It has not been an easy adjusted, even though Bill accepted his new situation with a positive attitude. Having been acclimated for many years to a tropical climate, Bill now lives in a place that averages nearly 100 days per year well above 100º. Combined with his vision issues that cause him to shuffle when he walks, he has become a captive in the assisted living home, only going out when the van takes him to the mall to shop. (He refers to other residents as fellow inmates.) His daughter, although reluctant to accept responsibility for the father who chose to remain in Southeast Asia, has been supportive. She set up Bill’s room with furniture and a TV, and helped him to get an I.D. and settle in. She brings his grandchildren to visit and has taken Bill to the zoo with the grandkids, among other outings. He dines with friendly ‘inmates’ of the facility and Skypes with a few friends, but for the most part Bill is alone. I call Bill every so often and promised to visit and get him out for a bit. Last week I flew to Phoenix, one week after his 80th birthday. That is where the extraordinary coincidence mentioned in this essay’s title occurred. (I briefly flirted with a title It’s A Small World, but found myself humming the annoyingly saccharine Disney song of the same name.)

Bill at the Arizona Commemorative Air Force Museum

Bill at the Arizona Commemorative Air Force Museum

I helped Bill set up a new printer that his daughter had bought him and we had a fantastic visit to the Arizona Commemorative Air Force Museum and a Mexican lunch, and we sat in his room and chatted for a few hours over the two days I was there. Bill also asked me to take him to Bank of America because he was having trouble with his ATM card’s pin number. (Who doesn’t struggle with pin numbers and passwords?) I checked online for a local branch and found one about ten minutes away. As we parked Bill mentioned that he’d never been to that particular branch and he seemed a bit hesitant. We went to the ATM machine and his pin number was rejected again, so we sat and waited fifteen minutes until the bank manager was free to meet with us. When the manager’s door opened I was surprised to see an Asian woman emerge and ask us into her office. As might be expected in Arizona, the sight of Latinos is common; not so with Asians. We sat and I explained Bill’s situation, that he had just moved from Thailand and needed help with his ATM pin.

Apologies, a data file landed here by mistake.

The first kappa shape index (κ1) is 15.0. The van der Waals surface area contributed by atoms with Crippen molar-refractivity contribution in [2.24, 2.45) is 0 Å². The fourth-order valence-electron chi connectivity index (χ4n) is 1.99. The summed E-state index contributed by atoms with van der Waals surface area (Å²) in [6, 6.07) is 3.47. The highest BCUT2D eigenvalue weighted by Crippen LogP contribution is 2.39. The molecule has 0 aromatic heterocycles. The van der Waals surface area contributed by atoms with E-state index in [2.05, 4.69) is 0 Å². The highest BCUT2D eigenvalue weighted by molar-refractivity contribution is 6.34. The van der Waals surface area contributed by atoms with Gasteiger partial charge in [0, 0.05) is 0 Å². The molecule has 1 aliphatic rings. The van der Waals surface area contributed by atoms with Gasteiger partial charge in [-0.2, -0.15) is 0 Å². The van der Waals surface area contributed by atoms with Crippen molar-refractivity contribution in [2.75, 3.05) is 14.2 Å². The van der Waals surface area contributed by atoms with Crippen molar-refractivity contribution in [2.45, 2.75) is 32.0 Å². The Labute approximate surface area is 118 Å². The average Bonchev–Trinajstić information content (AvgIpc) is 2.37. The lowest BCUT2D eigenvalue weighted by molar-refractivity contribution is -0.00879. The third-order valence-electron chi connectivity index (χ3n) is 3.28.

“How did you like living in Thailand?” she asked Bill.
“I loved it.”
“What did you love about it?”
“The people,” Bill answered. “The Thais are among the kindest people in the world.”
The bank manager smiled. “I am from Thailand.”
Saowanit Healey explained that she had moved to Phoenix thirty years ago. (We didn’t ask what brought her to the States.) She asked where Bill had lived and it turned out that both lived on the outskirts of Bangkok, though in different areas. Bill smiled and greeted her in Thai and she responded in kind. They chatted for a few minutes, and she asked Bill about his experience teaching at a Thai school. He said that the children were well behaved and respectful toward their teachers. The manager smiled, then proceeded to tell us that she had raised her only child, a son, to also be respectful, regardless of how American kids treat their teachers. She puffed with pride when she told us that her son―a straight-A student―had just been accepted to West Point, the US military academy. Bill nodded, seeming comfortable with this familiar story of a Thai parent who demanded nothing short of the best effort from their child.

After chatting, Saowanit gently helped Bill through the process of changing his pin number. She then led us to the ATM, patiently explained the steps to Bill, then watched as he successfully used his new pin number. Bill commented a few time that day on the extraordinary coincidence of having met a Thai at a Bank of America branch in Peoria, Arizona. I think he felt just a little closer to Thailand, the place he loved and missed horribly. Saowanit’s kindness meant a great deal to a man who now lived among strangers in a strange land. It wasn’t much, just a chance meeting, yet I think it meant a lot to Bill. It is a small world after all, and that’s a good thing.